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Dossier in Conversation with Tina Kalivas

Polyrhythms, 2009

Ethno-geometry, refined-psychedelia… An attempt to describe Tina Kalivas’ aesthetic often ends up a contradiction of terms. Perhaps the most straightforward route is to call the Greek-born, Australian-based fashion designer a master of prints. For four years and counting, the former Alexander McQueen intern has been developing dynamic patterns for her eponymous line. We quizzed her about her inspirations, aspirations and, of course, McQueen.

Randi Bergman: How did you begin designing?

Tina Kalivas: My mum made a lot of mine and my sisters’ clothes, and I watched and got involved. I took my first patternmaking class when I was 14. I was taught by an incredible Italian old lady who was stuck in the ’50s and taught us with a tailored iron fist. At the time I thought it was really boring, but now I know how valuable that experience was, especially at such a young age. It was a great preliminary introduction prior to fashion college, which I started at 17. As soon as I finished my course, I naively moved to London and got a job working at a costume house called Angels and Bermans.

Randi: What do you take away from working with someone like McQueen?

Tina: Mainly learning how things operate in a fashion house as prestigious as McQueen. I loved the McQueen aesthetic. The theatrics, the craziness, the attitude… Working there was like a fashion version of extreme sport. Nothing was done by halves. I feel so happy to have constructed some very exciting McQueen show pieces and Alexander really had such an incredible imagination.

Randi: I can tell that you worked in film. Your collections always have a story to tell. Do you do this on purpose?

Tina: I get bored if I don’t have a story. The world has so many stories to tell. I am also a costume designer, so I like to design around a purpose. Working with a character brief and doing costumes is great, but the exciting thing about fashion is creating your own story.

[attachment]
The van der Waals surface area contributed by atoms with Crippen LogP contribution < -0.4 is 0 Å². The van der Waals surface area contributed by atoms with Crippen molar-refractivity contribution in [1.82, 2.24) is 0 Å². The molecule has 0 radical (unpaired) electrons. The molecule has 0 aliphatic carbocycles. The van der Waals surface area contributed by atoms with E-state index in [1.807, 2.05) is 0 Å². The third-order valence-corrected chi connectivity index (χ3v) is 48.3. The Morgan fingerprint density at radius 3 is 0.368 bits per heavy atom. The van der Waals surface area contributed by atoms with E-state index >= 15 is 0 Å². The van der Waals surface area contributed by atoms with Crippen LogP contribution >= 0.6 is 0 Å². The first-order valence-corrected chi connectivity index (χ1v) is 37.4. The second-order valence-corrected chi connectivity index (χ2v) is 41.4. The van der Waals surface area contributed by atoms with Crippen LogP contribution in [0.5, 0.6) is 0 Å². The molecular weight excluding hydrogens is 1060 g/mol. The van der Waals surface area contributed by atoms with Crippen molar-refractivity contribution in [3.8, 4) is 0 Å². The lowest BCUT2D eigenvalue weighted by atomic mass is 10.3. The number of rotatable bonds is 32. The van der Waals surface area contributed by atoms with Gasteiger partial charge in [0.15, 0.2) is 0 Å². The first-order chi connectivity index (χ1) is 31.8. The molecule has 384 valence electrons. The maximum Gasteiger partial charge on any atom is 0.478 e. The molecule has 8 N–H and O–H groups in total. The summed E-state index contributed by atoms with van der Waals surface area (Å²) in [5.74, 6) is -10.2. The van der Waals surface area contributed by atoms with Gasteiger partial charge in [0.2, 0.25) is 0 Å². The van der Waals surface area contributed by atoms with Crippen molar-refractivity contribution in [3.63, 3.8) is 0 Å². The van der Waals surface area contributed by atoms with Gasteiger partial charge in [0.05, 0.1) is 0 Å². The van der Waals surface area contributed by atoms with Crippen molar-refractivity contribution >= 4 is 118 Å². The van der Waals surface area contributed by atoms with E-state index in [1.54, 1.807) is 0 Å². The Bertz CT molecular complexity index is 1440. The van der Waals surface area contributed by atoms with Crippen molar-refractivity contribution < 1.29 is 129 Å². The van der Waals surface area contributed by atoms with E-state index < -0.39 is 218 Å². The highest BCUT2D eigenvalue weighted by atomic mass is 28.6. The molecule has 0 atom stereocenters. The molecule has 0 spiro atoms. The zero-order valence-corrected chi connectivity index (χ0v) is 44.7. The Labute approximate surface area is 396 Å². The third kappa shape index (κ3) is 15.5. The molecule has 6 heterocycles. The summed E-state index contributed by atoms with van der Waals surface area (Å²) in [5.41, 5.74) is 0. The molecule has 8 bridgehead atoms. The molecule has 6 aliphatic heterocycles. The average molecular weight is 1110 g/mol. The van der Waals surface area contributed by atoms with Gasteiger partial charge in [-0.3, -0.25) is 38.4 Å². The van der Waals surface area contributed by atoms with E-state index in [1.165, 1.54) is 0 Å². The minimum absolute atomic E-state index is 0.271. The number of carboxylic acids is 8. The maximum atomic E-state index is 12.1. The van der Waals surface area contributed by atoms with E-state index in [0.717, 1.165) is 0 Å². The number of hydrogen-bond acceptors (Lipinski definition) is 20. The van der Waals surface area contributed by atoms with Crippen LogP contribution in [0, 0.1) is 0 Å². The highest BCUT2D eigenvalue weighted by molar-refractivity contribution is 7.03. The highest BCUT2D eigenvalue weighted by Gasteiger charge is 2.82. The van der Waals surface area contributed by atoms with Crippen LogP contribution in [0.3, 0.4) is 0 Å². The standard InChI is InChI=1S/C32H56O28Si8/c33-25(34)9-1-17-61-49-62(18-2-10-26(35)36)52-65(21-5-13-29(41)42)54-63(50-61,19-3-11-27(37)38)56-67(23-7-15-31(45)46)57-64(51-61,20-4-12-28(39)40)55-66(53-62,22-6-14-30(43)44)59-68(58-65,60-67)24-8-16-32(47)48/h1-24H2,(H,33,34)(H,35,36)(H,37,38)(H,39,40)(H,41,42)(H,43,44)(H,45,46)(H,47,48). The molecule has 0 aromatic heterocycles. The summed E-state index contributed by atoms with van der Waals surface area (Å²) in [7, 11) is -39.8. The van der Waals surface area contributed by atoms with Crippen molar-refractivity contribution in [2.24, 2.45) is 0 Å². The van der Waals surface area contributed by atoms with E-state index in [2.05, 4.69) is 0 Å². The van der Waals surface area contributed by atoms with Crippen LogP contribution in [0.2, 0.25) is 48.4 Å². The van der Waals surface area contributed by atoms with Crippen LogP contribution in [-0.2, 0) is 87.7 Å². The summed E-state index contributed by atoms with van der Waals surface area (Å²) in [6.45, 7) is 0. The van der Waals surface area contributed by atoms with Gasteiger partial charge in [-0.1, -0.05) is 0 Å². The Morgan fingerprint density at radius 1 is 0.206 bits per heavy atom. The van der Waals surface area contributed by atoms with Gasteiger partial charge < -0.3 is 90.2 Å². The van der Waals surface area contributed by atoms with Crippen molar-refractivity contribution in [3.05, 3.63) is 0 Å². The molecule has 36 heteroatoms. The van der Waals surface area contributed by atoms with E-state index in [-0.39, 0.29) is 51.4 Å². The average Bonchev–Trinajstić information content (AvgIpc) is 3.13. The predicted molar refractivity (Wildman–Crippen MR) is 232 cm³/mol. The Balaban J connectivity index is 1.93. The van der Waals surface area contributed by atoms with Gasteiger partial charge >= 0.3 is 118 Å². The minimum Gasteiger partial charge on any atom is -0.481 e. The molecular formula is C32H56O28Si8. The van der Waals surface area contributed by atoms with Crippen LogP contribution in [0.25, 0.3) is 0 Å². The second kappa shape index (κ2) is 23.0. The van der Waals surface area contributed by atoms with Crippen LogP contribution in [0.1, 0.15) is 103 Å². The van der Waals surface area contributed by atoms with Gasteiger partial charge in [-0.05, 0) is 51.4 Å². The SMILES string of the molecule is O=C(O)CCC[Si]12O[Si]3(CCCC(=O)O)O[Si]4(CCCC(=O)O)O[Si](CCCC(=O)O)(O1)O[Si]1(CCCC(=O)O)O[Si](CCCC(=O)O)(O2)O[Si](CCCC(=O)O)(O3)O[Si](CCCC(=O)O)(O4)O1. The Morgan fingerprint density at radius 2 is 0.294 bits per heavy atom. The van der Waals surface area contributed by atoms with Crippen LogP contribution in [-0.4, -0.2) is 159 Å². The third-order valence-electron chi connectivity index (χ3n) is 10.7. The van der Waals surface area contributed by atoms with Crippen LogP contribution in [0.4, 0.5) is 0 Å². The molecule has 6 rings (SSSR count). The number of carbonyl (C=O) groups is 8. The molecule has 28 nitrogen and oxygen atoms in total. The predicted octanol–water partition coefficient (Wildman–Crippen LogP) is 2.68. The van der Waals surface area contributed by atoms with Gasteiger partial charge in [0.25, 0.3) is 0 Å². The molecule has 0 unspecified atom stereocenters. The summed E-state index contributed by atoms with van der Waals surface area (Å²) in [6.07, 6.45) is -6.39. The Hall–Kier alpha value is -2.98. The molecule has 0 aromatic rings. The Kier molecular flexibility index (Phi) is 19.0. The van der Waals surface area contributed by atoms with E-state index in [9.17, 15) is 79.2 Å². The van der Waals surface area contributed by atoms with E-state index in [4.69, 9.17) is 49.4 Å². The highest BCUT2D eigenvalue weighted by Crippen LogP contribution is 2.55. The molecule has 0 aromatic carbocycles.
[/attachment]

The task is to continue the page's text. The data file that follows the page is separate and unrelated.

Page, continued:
Randi: Do you feel particularly Australian as a designer?

Tina: Not really. My style was solidified in London, I spent a lot of time in Tokyo, I travel a lot and I am relocating again this year. I just feel like I am a person in this world who is attracted to many different cultures and all walks of life. This is why ethnicity is always a theme throughout my work. My parents are both Greek and I grew up speaking Greek at home, so I tend to identify with all sorts of cultures.

Randi: What interested you about tarot cards in your S/S09 collection? What were your inspirations for your latest collection?

Tina: I met a fortune teller who really blew my mind and made me think deeply about what is out there. I used to be obsessed with those books—as a kid—where you would have to chose a different path when you got to a certain point in the book, with each ending different. Destiny is fascinating, whether it’s written or whether you create it, or whether it’s a bit of both…

This season I have gone mad over African geometry. African social structure depends on geometry—from the lay out of the villages, which are commonly designed in fractals, to music, to religion, to their understanding of the universe. Indigenous tribes are so in touch with their existence and spirituality in contrast to Western culture and how we come to know things.

Randi: Your prints and pleats are so intensely methodical, especially in this latest collection. You must use geometry on a daily basis… How do you do it?

Tina: My brain is rather messy. My thoughts are always fighting for attention and sometimes I feel cluttered…. Working with shapes and forms and geometry is a way of bringing peace into my life. I design something which lines up geometrically, fits together perfectly, looks clean and simple, yet technical, and it’s bliss for me, like therapy. Somehow it creates a sense of clarity.

Randi: What inspires you the most?

Tina: Nature, culture, diversity, the universe, the future, animals, the ancient world, space travel, science fiction movies, psychedelic music, the ocean, the possibility of life on other planets, dreaming, early couturiers like Paul Poiret, costume designers like Leon Bakst for Diaghilev, geometry and color.

Randi: What are you thinking for next season?

Tina: Next season I am thinking about spirits. Not gin and tonic, vodka and soda-type spirits, spirits in the sky from a beautiful civilization soon to be revealed…

Fortune, 2009

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